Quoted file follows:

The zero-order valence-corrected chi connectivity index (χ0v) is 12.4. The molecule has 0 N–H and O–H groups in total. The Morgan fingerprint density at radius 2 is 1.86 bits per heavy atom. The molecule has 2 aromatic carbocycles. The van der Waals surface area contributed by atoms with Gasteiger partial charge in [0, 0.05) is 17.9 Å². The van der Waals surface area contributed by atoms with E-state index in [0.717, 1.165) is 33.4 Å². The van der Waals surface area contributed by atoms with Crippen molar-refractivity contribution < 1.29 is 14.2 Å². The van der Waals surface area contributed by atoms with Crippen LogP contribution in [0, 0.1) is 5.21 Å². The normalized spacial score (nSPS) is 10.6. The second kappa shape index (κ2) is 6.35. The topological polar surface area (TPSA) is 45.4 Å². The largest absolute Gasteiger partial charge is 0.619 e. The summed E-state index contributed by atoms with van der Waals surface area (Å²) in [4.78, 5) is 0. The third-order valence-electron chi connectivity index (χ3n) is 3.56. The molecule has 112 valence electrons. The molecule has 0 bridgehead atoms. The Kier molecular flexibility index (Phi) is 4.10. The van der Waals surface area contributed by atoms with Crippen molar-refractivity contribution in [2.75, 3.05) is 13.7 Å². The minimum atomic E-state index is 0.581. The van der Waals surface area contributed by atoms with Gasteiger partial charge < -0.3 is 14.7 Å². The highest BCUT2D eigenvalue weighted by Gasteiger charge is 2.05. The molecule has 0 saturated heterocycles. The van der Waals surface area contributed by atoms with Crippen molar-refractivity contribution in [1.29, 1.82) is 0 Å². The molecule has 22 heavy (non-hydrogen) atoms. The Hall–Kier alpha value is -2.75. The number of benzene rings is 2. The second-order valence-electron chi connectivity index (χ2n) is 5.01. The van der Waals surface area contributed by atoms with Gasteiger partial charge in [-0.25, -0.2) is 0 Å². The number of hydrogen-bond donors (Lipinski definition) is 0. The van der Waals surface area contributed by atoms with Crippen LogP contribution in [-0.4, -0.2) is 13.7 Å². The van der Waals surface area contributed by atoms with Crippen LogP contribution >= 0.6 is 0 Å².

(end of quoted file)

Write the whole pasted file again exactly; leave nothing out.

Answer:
The zero-order valence-corrected chi connectivity index (χ0v) is 12.4. The molecule has 0 N–H and O–H groups in total. The Morgan fingerprint density at radius 2 is 1.86 bits per heavy atom. The molecule has 2 aromatic carbocycles. The van der Waals surface area contributed by atoms with Gasteiger partial charge in [0, 0.05) is 17.9 Å². The van der Waals surface area contributed by atoms with E-state index in [0.717, 1.165) is 33.4 Å². The van der Waals surface area contributed by atoms with Crippen molar-refractivity contribution < 1.29 is 14.2 Å². The van der Waals surface area contributed by atoms with Crippen LogP contribution in [0, 0.1) is 5.21 Å². The normalized spacial score (nSPS) is 10.6. The second kappa shape index (κ2) is 6.35. The topological polar surface area (TPSA) is 45.4 Å². The largest absolute Gasteiger partial charge is 0.619 e. The summed E-state index contributed by atoms with van der Waals surface area (Å²) in [4.78, 5) is 0. The third-order valence-electron chi connectivity index (χ3n) is 3.56. The molecule has 112 valence electrons. The molecule has 0 bridgehead atoms. The Kier molecular flexibility index (Phi) is 4.10. The van der Waals surface area contributed by atoms with Crippen molar-refractivity contribution in [2.75, 3.05) is 13.7 Å². The minimum atomic E-state index is 0.581. The van der Waals surface area contributed by atoms with Gasteiger partial charge < -0.3 is 14.7 Å². The highest BCUT2D eigenvalue weighted by Gasteiger charge is 2.05. The molecule has 0 saturated heterocycles. The van der Waals surface area contributed by atoms with Crippen molar-refractivity contribution in [1.29, 1.82) is 0 Å². The molecule has 22 heavy (non-hydrogen) atoms. The Hall–Kier alpha value is -2.75. The number of benzene rings is 2. The second-order valence-electron chi connectivity index (χ2n) is 5.01. The van der Waals surface area contributed by atoms with Gasteiger partial charge in [-0.25, -0.2) is 0 Å². The number of hydrogen-bond donors (Lipinski definition) is 0. The van der Waals surface area contributed by atoms with Crippen LogP contribution in [-0.4, -0.2) is 13.7 Å². The van der Waals surface area contributed by atoms with Crippen LogP contribution >= 0.6 is 0 Å².